Non-profit director Katherine Davies is walking from London to Geneva delivering messages of peace from the public to the special envoy responsible for the United Nations-brokered Syrian civil war talks.
Throughout the negotiation process between the rebels and government officials loyal to Syrian President Bashar Assad’s regime, one element has been missing, the voice of ordinary people, who desperately want peace, says Davies.
That’s how she came to the idea to walk 600 miles from London to Geneva over a period of five weeks, collecting messages along the way as part of her Message for Peace campaign.
She started the walk March 15, the fifth anniversary of the Syrian crisis, and now has one week left to complete her journey. The Daily Caller News Foundation interviewed Davies while she was in Paris en route to Geneva.
Davies, founder and CEO of iguacu, a group focused on promoting effective giving, walks about 16-18 miles a day and has encountered a lot of hardship and obstacles along the way. As she noted, the walking route listed by Google Maps is rudimentary and unreliable, as sometimes the path places you on a highway, with large trucks honking their horns and cars spraying you with water.
“It’s not a smooth, straightforward walk,” Davies told TheDCNF.
Davies’s videographer and support driver travels in a motor home along the way. Sometimes, Davies sleeps in the motor home, and sometimes she stays in a bed and breakfast, so she can take a hot bath.
She doesn’t walk at night.
But despite the difficulties she’s faced, she thinks it important to bring attention to the plight of ordinary Syrians, many of whom are now refugees.
The war in Syria has dragged on for nearly five years, displacing virtually half the population of the entire country, resulting in the deaths of approximately 250,000 people and sparking the massive refugee crisis that has engulfed Europe.
“Everyone is really touched by Syria, and it’s making me feel even more certain – it makes me feel how important this conflict is,” Davies told TheDCNF. “There is no public voice there in Geneva. There is no collective expression there. People are very disturbed—the fact that it’s gone on for so long.”
Along the way, she’s made contact with lots of different people who support her campaign. Many of them have posted on Twitter and Facebook with the hashtag #message4peace.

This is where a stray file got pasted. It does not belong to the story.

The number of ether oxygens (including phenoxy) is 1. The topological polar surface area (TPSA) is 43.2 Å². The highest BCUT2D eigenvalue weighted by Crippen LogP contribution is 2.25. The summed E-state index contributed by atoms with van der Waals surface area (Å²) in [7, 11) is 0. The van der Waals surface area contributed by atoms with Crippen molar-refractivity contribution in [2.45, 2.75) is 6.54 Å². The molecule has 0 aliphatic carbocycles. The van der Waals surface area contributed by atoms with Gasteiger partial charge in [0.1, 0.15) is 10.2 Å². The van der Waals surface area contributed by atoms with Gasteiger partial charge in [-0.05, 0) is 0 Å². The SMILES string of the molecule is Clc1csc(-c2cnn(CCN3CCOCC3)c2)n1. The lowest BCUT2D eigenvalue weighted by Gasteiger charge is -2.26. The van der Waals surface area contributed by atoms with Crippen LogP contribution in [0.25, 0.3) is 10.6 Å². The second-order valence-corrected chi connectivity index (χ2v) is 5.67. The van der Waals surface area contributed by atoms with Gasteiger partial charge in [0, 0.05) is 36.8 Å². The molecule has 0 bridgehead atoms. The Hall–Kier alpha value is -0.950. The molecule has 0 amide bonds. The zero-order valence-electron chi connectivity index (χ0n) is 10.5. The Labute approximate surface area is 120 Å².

She’s compiling the messages to take to Geneva and wants people to know they have the power to affect positive change.
“This is an issue that disturbs a great many people, so why aren’t we present?” Davies said. “There is power in the public voice, and so far there’s been no pressure. That’s what’s missing. There’s a serious and powerful role the public can play.”
“There’s a sense of powerlessness about global issues like this. But there are things you can do.”
The campaign comes at a time when Europe is struggling to deal with the aftershock effects of the Syrian war. Over a million refugees have entered Europe in 2015, and public anxiety is soaring.
But Davies says a lot of the anxiety is based on simple misunderstanding.
“There are a lot of misconceptions. Almost half of the refugees in Europe are fleeing the crisis,” Davies said. “Many refugees are well-educated. Many hope to go back to their country when the war is over.”
Davies emphasized the peace campaign is entirely non-political. It’s about peace, not whether Assad should or should not step down.
“Nothing can move forward until there’s peace,” she emphasized. “We stand with the Syrian families who are desperate for the bombs to stop by keeping the message simple: pressure for peace. It’s something the world can get behind.”
Once she gets to Geneva, Davies will deliver the messages and continue to monitor exactly what’s going on and report back information to people who have signed up for the campaign.
“We’ll be looking for ways to add pressure,” she said.
The negotiations began Friday in Geneva between the High Negotiations Committee (HNC), which represents rebel forces, and delegates from the Assad regime. HNC said while it will consider bringing in bureaucracts from the Assad regime, those with blood on their hands must be excluded from future government positions. Assad has said he will not step down. The peace talks are continuing as the ceasefire in Syria frays at the edges, especially in the city of Aleppo.
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